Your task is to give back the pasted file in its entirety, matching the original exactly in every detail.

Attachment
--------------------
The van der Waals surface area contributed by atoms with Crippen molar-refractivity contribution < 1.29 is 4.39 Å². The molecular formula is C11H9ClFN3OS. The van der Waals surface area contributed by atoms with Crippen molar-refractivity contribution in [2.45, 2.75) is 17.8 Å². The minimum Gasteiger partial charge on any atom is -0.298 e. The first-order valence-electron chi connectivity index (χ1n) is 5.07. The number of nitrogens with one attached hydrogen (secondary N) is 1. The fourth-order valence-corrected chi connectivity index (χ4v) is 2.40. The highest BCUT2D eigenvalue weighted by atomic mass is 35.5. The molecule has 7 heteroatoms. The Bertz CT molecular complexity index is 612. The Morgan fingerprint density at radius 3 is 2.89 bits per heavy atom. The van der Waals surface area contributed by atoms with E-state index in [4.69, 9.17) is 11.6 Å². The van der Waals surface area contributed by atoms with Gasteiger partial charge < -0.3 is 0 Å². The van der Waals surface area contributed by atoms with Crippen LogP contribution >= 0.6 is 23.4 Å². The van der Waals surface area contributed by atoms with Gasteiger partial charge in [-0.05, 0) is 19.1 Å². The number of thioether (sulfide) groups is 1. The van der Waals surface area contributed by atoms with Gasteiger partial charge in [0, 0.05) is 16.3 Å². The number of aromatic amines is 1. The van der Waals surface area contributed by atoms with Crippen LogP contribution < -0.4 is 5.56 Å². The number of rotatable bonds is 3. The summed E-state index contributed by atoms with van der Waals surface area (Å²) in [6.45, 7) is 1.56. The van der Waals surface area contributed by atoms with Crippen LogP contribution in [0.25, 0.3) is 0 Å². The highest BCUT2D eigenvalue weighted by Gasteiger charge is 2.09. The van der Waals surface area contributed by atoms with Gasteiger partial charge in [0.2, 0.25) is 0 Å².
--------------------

The van der Waals surface area contributed by atoms with Crippen molar-refractivity contribution < 1.29 is 4.39 Å². The molecular formula is C11H9ClFN3OS. The van der Waals surface area contributed by atoms with Crippen molar-refractivity contribution in [2.45, 2.75) is 17.8 Å². The minimum Gasteiger partial charge on any atom is -0.298 e. The first-order valence-electron chi connectivity index (χ1n) is 5.07. The number of nitrogens with one attached hydrogen (secondary N) is 1. The fourth-order valence-corrected chi connectivity index (χ4v) is 2.40. The highest BCUT2D eigenvalue weighted by atomic mass is 35.5. The molecule has 7 heteroatoms. The Bertz CT molecular complexity index is 612. The Morgan fingerprint density at radius 3 is 2.89 bits per heavy atom. The van der Waals surface area contributed by atoms with E-state index in [4.69, 9.17) is 11.6 Å². The van der Waals surface area contributed by atoms with Gasteiger partial charge < -0.3 is 0 Å². The van der Waals surface area contributed by atoms with Crippen LogP contribution >= 0.6 is 23.4 Å². The van der Waals surface area contributed by atoms with Gasteiger partial charge in [-0.05, 0) is 19.1 Å². The number of thioether (sulfide) groups is 1. The van der Waals surface area contributed by atoms with Gasteiger partial charge in [0, 0.05) is 16.3 Å². The number of aromatic amines is 1. The van der Waals surface area contributed by atoms with Crippen LogP contribution < -0.4 is 5.56 Å². The number of rotatable bonds is 3. The summed E-state index contributed by atoms with van der Waals surface area (Å²) in [6.45, 7) is 1.56. The van der Waals surface area contributed by atoms with Crippen LogP contribution in [0.25, 0.3) is 0 Å². The highest BCUT2D eigenvalue weighted by Gasteiger charge is 2.09. The van der Waals surface area contributed by atoms with Gasteiger partial charge in [0.2, 0.25) is 0 Å².